I’m proud of our Aussie Soldiers (Diggers) – hope you are too!!
I put my carry-on in the luggage compartment and sat down in my assigned seat.
It was going to be a long flight from Perth .
'I'm glad I have a good book to read. Perhaps I will get a short sleep,' I thought.
Just before take-off, a line of diggers came down the aisle and filled all the vacant
totally surrounding me.
I decided to start a conversation.
'Where are you blokes headed?' I asked the digger seated nearest to me
We'll be there for two weeks for special training, and then we're being deployed to
After flying for about an hour, an announcement was made that lunches were available for five
It would be several hours before we reached Melbourne, and I quickly decided a lunch would
help pass the time..
As I reached for my wallet, I overheard a soldier ask his mate if he planned to buy
'No, that seems like a lot of money for just an airline lunch. Probably wouldn't be worth
five bucks. I'll wait till we get to Pucka.' His mate agreed.
I looked around at the other soldiers. None were buying lunch.
I walked to the back of the plane and handed the flight attendant a fifty dollar note.
'Take a lunch to all those soldiers.'
She grabbed my arms and squeezed tightly. Her eyes wet with tears, she thanked me.
'My young bloke was a digger in Iraq, it's almost like you are doing it for him.'
Picking up ten lunchboxes, she headed up the aisle to where the diggers were
She stopped at my seat and asked, 'Which do you like best - beef or chicken?
''Chicken,' I replied, wondering why she asked.
She turned and went to the front of the plane, returning a minute later with a dinner plate
from first class.
This is your thanks.
After we finished eating, I went again to the back of the plane, heading for the rest
An old bloke stopped me.
'I saw what you did. I want to be part of it. Here, take this.'
He handed me twenty-five dollars.
Soon after I returned to my seat, I saw the Captain coming down the aisle, looking at the aisle
numbers as he walked, I hoped he wasn't looking for me, but noticed he was looking at the numbers
only on my side of the plane.
When he got to my row he stopped, smiled, held out his hand, and said, 'I want to shake your
Quickly unfastening my seat-belt, I stood and took the Captain's hand.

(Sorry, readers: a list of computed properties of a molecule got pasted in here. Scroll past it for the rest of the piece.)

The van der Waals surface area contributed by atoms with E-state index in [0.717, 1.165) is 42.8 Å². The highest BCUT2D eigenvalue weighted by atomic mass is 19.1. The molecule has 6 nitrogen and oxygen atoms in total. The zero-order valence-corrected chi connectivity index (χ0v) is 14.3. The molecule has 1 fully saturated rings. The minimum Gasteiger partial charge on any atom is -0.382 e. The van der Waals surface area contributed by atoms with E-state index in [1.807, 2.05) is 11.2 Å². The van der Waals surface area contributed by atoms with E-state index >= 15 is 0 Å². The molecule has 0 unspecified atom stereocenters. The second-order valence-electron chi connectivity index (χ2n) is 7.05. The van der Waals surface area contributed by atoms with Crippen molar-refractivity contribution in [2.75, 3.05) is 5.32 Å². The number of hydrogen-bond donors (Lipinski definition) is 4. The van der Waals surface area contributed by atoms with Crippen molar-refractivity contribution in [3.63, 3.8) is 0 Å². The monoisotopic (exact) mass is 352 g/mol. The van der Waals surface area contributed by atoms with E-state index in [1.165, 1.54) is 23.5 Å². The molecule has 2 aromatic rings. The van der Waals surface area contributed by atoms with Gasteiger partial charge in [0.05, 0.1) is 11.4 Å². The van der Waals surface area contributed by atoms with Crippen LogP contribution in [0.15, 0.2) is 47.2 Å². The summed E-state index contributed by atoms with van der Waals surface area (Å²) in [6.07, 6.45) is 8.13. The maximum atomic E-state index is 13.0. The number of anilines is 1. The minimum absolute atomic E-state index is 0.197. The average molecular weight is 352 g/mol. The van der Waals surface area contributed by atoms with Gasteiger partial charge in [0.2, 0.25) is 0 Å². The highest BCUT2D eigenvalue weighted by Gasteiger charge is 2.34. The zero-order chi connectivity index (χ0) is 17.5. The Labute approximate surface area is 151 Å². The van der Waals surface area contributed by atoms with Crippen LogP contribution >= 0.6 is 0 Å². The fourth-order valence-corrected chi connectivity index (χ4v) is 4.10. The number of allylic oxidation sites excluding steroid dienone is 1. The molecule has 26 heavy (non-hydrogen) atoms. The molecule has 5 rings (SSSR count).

With a booming voice he said, 'I was an army pilot a long time back.
Once someone bought me lunch.
It was an act of kindness I never forgot.'
I was embarrassed when applause was heard from all of the passengers.
Later I walked to the front of the plane so I could stretch my legs.
A kid who looked about 18 was sitting about six rows in front of me reached out his hand,
wanting to shake mine.
He left another twenty-five dollars in my palm.
When we landed I gathered my belongings and started to depart.
Waiting just inside the aeroplane door was a man who stopped me, put something in my shirt pocket,
turned and walked away without saying a word.
Another twenty-five dollars!
Upon entering the terminal, I saw the soldiers gathering for their trip to up to
I walked over to them and handed them seventy-five dollars.
'It will take you some time to reach Pucka. It will be about time for a
‘God Bless You Blokes.'
Ten young blokes left that flight feeling the love and respect of their fellow Aussies.
As I walked briskly to my car, I whispered a prayer for their safe return.
These soldiers were giving their all for our country.
I could only give them a couple of meals. It seemed so little because...
A digger is someone who, at one point in his life, wrote a blank cheque made payable
for an amount of 'up to and including my life.'
That is Honour, and there are way too many foreigners in this country who don't
May you have the strength and courage to pass this along to everyone on your email mates
I JUST DID!